ANWSD schedules vote info meetings
VERGENNES — The Addison Northwest School District will host two voter information meetings on Monday, Nov. 4 — the night before elementary school-closure votes in Addison and Ferrisburgh.
The first meeting will be held at 5 p.m. at the Addison Central School and the second at 7 p.m. at the Ferrisburgh Central School.
The next day, Tuesday, Nov. 5, ANWSD will ask Addison and Ferrisburgh voters to approve its plan to close those two schools on June 30, 2020. The district has suggested that because of declining enrollment and increased costs, keeping the two schools open would require program cuts at the high school or tax increases it assumes district residents would find unacceptable.
The school board expects to finalize the structure and content of the Nov. 4 voter information meetings when it convenes on Monday, Oct. 21, at Addison Central School.
The ANWSD recently gave closure presentations at Addison Central School, Ferrisburgh Central School and Vergennes Union Elementary School, but some board members expressed concerns about the district’s ability to provide voters with enough information to make informed decisions.
“People don’t really understand the game plan,” said Panton’s board representative, Bradley Dewey, at the board’s Oct. 14 meeting. “We should have a five-year-plan, in my opinion. It’s unreasonable to be asking (voters) to roll the dice on Ferrisburgh and Addison when (they) really don’t know in three or four or five years what (they’re) really rolling the dice for — why (they’re) giving up (their) schools. We don’t really even know what’s going to happen to our high school in four to five years.”
Vergennes representative John Stroup spoke positively about conversations he’d had after the VUHS presentation on Oct. 8, but acknowledged that they were challenging.
“Just saying out loud, ‘We’re not going to have athletics’ or ‘We’re not going to have band’ — we’re talking about that kind of money — is really hard to get to in all of these conversations.... I think it’s going to be a real challenge for us, going into the (Nov. 4) informational meetings, (to talk) about the kinds of programs that exist and the kind of money that we need to cut, or the kind of taxes that we need to raise — double-digit increases. Those are really hard to grapple with, I think.”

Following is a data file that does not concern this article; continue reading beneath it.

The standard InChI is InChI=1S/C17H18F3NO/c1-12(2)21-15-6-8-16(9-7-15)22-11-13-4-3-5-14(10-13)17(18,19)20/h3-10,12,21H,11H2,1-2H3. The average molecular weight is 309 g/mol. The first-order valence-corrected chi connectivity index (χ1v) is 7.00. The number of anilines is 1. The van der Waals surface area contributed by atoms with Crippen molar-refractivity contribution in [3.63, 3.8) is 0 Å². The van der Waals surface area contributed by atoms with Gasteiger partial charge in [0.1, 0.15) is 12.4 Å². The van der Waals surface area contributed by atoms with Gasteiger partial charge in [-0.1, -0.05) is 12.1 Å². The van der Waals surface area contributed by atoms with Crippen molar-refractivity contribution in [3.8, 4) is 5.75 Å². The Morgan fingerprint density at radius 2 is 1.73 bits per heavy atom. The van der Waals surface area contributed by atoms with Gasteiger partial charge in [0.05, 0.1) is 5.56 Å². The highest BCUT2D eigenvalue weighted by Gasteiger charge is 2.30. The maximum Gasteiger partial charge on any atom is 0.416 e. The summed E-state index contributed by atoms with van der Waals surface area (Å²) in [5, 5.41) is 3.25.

Dewey was doubtful the board could provide the kinds of numbers he heard community members asking for.
“In terms of the variable costs and how many teachers we (would) need and how many programs — nobody knows because we don’t have those numbers,” he said.
“If I were in your seat,” he added, speaking to the 20 or so residents who attended Monday night’s meeting, “I would be asking the same questions. As a board I hope we can get those numbers to you as quickly as possible and work with the superintendent’s office to give you what I think you guys need. But I don’t know if we can get that done by Nov. 5. I doubt it.”
Ferrisburgh representative Bill Clark said he was concerned to the point of feeling physically ill.
“I’m really deeply worried about the fact that we’re going to make this decision (about reconfiguring schools) after the vote,” he said. “People are not going to know what they’re voting for.... I have to vote as a citizen, too, and I don’t even know.... I might vote to close Ferrisburgh (Central School) as a citizen, if I thought it was better than the no-vote option, but we’re not even going to know.”
Vice chair Tom Borchert of Waltham conceded that these were not easy discussions.
“I agree with Bill,” he said. “Everybody’s asking for greater clarity about what we’re going to do. And we’re saying ‘You can’t have that clarity until we know what our options are.’ But I don’t think we can and should make a decision today, right now, about what we’re doing.”
Ferrisburgh representative George Gardner suggested that the board couldn’t tell voters what it planned to do until after the school-closure votes.
“You can’t have all these plans and have them fleshed out,” Gardner continued. “You have to wait until they vote, and once they vote and we have the results, then we can build on that and come up with a concrete plan.”
But this was the problem, suggested Ferrisburgh resident Chris Hill.
“You guys are like, ‘Here you go, community, you guys vote,’” he said. “But it’s hard for us to say what we want because there are so many unknown answers about the layouts and the logistics of how this is going to work.”
In an Oct. 11 email to district faculty and staff, ANWSD Superintendent Sheila Soule said that grade configurations would likely change, even if the votes do not pass.
“This could include clustering students differently across buildings or changing the grade configurations within buildings,” she wrote.
Either way, yes-vote or no-vote, the school board will need to revise its Intra-district Elementary School Transfer Policy (policy C40), which assigns students to schools based on the residence of their parent(s) and/or legal guardian(s).
A school board sub-committee, led by John Stroup, will meet on Nov. 5 — the day of the school-closure vote — to discuss revising the policy.
The ANWSD board will hold its next meeting on Monday, Oct. 21, at 6 p.m. at Addison Central School.
Reach Christopher Ross at firstname.lastname@example.org.